Posted: Dec 12, 2012 5:46 PM by AP
BATON ROUGE, La. (AP) - Louisiana's four living former governors traded stories Wednesday about their combined 30 years in the state's top leadership post, defended their performances and offered political suggestions at a rare public gathering together.
Former Govs. Edwin Edwards, Buddy Roemer, Mike Foster and Kathleen Blanco spoke to a packed house at the annual meeting of the nonpartisan Council for a Better Louisiana, which was celebrating its 50th anniversary.
They talked about the power of the governor in Louisiana, with lawmakers who defer to the governor about legislation to pass and the leaders of their chambers.
"In this state, the governor is the central focus of power," said Edwards, a Democrat who served four terms before going to federal prison on corruption charges. "It doesn't matter what you propose, if the governor's not behind it, it's never going to happen."
Roemer, a Republican, pushed for more legislative independence in a state where the governor has a heavy hand in selecting the House speaker and Senate president.
"You need debate, and you need transparency, and you need the branches to be independent. It's slower that way," said Roemer, in office from 1988 to 1992.
Blanco, a Democrat who served one term from 2004-08, said while governors "love to control the Legislature," the state benefits from the legislative debate over issues. She said the give-and-take of the debate can improve laws and policies.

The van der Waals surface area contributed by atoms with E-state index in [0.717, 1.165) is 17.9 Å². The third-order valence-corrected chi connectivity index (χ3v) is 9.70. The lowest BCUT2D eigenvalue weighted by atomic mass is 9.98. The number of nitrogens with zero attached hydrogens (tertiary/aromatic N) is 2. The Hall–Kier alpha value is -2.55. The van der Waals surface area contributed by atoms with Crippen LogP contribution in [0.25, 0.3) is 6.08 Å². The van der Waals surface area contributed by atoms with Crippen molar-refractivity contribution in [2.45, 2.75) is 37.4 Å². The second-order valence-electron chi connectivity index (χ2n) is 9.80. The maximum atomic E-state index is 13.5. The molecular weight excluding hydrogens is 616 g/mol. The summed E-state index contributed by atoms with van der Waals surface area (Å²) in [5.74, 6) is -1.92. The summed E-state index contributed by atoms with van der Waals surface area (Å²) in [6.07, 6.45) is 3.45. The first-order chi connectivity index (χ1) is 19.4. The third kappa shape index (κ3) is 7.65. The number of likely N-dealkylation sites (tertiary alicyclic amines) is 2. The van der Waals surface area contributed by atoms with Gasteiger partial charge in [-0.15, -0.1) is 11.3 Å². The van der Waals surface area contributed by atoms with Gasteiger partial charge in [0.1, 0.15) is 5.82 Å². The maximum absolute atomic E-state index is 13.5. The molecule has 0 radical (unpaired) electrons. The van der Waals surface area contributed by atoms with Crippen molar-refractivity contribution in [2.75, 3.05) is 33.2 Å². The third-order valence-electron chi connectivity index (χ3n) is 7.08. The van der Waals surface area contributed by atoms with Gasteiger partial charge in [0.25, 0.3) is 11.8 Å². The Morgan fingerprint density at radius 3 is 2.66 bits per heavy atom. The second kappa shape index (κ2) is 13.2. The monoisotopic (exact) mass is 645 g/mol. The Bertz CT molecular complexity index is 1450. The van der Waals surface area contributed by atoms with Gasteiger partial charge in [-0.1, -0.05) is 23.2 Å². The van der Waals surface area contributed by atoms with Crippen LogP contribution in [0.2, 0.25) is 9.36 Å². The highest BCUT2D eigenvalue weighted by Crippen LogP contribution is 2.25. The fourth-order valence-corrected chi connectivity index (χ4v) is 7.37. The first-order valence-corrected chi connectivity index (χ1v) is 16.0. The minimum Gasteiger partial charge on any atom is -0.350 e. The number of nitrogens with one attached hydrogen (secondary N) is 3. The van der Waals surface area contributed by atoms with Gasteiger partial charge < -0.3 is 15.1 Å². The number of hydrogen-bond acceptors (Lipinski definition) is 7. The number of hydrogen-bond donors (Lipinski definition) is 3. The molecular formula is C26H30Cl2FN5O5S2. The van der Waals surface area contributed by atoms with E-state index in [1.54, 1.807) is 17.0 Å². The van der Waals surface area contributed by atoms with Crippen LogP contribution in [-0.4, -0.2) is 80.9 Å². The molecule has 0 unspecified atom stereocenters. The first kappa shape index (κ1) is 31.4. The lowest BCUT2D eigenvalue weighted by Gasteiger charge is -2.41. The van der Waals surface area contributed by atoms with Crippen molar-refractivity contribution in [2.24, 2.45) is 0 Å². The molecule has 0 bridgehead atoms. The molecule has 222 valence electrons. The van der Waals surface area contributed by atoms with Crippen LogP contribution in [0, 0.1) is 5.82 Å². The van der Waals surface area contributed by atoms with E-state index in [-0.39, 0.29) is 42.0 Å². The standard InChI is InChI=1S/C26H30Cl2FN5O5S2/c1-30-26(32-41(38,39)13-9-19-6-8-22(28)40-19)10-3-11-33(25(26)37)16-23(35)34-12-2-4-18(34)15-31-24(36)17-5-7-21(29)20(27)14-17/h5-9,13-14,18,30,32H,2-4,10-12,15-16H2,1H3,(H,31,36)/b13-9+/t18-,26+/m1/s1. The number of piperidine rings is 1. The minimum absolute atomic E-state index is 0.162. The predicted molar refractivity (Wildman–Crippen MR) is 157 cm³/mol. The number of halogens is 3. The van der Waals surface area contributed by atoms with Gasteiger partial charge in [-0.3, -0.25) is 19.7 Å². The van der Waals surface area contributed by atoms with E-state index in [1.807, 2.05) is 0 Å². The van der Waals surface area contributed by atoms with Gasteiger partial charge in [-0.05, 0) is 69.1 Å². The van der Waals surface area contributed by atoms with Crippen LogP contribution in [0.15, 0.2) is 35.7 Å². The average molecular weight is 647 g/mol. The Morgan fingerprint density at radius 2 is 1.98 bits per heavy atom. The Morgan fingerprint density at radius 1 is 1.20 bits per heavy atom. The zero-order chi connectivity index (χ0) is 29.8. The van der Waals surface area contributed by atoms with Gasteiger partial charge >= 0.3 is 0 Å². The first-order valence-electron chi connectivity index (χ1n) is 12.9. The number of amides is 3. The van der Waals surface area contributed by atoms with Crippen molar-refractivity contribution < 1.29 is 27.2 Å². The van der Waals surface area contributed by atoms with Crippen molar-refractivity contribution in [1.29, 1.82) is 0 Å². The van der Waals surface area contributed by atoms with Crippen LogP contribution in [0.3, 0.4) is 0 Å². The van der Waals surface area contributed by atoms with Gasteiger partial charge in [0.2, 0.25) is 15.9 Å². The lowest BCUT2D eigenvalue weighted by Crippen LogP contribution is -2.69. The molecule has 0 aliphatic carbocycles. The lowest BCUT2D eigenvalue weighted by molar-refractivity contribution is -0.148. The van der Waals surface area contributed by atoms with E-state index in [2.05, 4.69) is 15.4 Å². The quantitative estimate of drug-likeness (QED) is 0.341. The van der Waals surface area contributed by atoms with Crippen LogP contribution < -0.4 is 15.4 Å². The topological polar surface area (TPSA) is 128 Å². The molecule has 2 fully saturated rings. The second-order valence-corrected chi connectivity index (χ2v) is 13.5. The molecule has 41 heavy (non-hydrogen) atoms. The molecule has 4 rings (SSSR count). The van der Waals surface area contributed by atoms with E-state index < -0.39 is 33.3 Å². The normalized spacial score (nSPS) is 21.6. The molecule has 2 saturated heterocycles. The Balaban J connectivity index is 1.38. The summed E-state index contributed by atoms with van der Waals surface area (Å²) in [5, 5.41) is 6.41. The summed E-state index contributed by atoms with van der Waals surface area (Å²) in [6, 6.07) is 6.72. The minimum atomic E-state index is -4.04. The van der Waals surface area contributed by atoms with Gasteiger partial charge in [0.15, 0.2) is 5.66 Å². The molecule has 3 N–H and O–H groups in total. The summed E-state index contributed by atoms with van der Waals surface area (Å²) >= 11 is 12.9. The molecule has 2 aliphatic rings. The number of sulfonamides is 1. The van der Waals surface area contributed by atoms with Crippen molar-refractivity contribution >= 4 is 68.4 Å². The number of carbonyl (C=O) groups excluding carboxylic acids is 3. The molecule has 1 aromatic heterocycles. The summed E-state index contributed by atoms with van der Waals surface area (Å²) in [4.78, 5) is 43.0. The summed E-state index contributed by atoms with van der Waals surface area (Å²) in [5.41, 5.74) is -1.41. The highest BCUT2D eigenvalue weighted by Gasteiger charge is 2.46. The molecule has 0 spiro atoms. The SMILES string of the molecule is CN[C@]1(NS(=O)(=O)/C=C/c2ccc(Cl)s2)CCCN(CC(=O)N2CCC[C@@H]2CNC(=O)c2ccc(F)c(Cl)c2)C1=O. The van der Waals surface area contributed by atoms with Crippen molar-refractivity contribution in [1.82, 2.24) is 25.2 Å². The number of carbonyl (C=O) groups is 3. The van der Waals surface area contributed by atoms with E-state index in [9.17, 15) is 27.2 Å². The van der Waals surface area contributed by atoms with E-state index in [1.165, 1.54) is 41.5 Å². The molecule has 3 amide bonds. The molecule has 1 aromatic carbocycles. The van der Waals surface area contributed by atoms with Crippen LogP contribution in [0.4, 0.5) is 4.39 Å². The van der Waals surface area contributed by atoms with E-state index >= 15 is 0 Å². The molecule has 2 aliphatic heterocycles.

Foster, Blanco and Edwards worried about the encroachment of partisanship into state politics.
"I'm beginning to see a change in Louisiana that bothers me," said Foster, a two-term governor from 1996 to 2004.
Edwards said, "The important thing to me is the attitude and the spirit of people who serve us in this state."
The group largely steered clear of any direct commentary on the state's current leader, Republican Gov. Bobby Jindal, except for a few mentions by Blanco criticizing Jindal's budget cuts, without naming him.
Each former governor described tumultuous times in office, from financial meltdowns during Roemer's tenure to hurricanes Katrina and Rita for Blanco.
Roemer said he inherited a state on the threshold of collapse, teetering near bankruptcy, with high unemployment rates and a bond rating that was the lowest in the nation.
"I would go home at night - and I've never said this publicly - and I would sit on the edge of my bed crying, after another 17-hour day," he said.
Then, he joked that when he lost his re-election bid to Edwards, "I got back in that same bed and smiled."
Foster talked of his worries about a near-flooding of the Mississippi River.
"They had amateur crises," said Blanco, whose re-election hopes ended amid criticism of her response to Katrina, a recovery effort she defended Wednesday.
As they talked about their tenures, the governors also shared lighthearted moments and some quips. Edwards said he'd like to be governor again - but joked about he can't run for years because of his federal conviction.
Asked what he missed most about being in office, Foster replied, "The helicopter. I learned to fly when I was governor and I went and bought one for myself. That's what I miss and that's what I did."